• In the above page select ODE Deployer as the Deployer.
    • Click Add... button besides the table.
    • Input ODEDeploymentServiceURL as the Key and the web service endpoint of your ODE Deployment Service (e.g: as the value.
    • Click OK.

    • Resulting dialog will be as follows.

      Screenshot: Deployment Web Service URL specification

    • Click OK to save the preferences. This step is not necessary if ODE is running in local machine since the BPELUnit framework uses http://localhost:8080/ode/processes/DeploymentService as the default parameter value if no value is specified.
  13. Run the Test Suite:Now we are ready to run the test. Select the suite.bpts file in the Project Explorer and choose Run as/ BPELUnit Test Suite from its context menu. The BPELUnit view should appear, in which you can observe the progress of the test run. Like with the JUnit view, a green bar means that everything went fine and a red bar means that a test failed. If you have done everything correctly, you should see a green bar like in the picture:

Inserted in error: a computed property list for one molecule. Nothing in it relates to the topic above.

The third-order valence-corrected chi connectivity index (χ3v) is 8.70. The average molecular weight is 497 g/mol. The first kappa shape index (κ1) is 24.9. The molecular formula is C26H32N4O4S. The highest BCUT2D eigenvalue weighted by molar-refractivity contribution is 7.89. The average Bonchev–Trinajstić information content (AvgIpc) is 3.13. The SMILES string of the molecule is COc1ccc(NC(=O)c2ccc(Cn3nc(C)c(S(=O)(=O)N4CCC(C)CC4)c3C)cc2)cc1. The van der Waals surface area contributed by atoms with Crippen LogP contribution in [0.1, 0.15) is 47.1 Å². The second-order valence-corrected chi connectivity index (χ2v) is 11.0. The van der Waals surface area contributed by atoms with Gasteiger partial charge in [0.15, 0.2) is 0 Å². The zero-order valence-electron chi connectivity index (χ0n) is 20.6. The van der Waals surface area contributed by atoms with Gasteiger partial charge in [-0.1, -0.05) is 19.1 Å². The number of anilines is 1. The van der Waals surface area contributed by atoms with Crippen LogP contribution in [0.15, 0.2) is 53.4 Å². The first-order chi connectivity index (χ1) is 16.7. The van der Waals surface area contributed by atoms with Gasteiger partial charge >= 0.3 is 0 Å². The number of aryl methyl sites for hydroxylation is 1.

Screenshot: BPELUnit View showing test run results

    • In the bottom part of the BPELUnit view is an area for technical details. You can browse through the test run structure to inspect the SOAP messages, which were sent, and the assertions and their results.
    • Also the Test Coverage view would come up showing you the test coverage results. If it does not come up automatically, open it by using Window/Show View/Other.../BPEL Category/Test Coverage. In this case it shows one assignment activity out of three was executed while the single invoke in the process (invoke to TranslatorService) was not executed in this test's execution path. This is because we have only triggered the if branch in the BPEL process. The else branch will be tested in the second part of this tutorial.

      Screenshot: Test coverage view showing test coverage

    • Congratulations

      Now you know how test a service with BPELUnit and measure test coverage. The second part of this tutorial describes how to set up a test involving partner service calls.

      Eclipse Projects

      Both the Translator Process as well as the corresponding test project can be downloaded. You can import the projects directly into Eclipse.

      Last Update: 2009-07-27 by Buddhika Chamith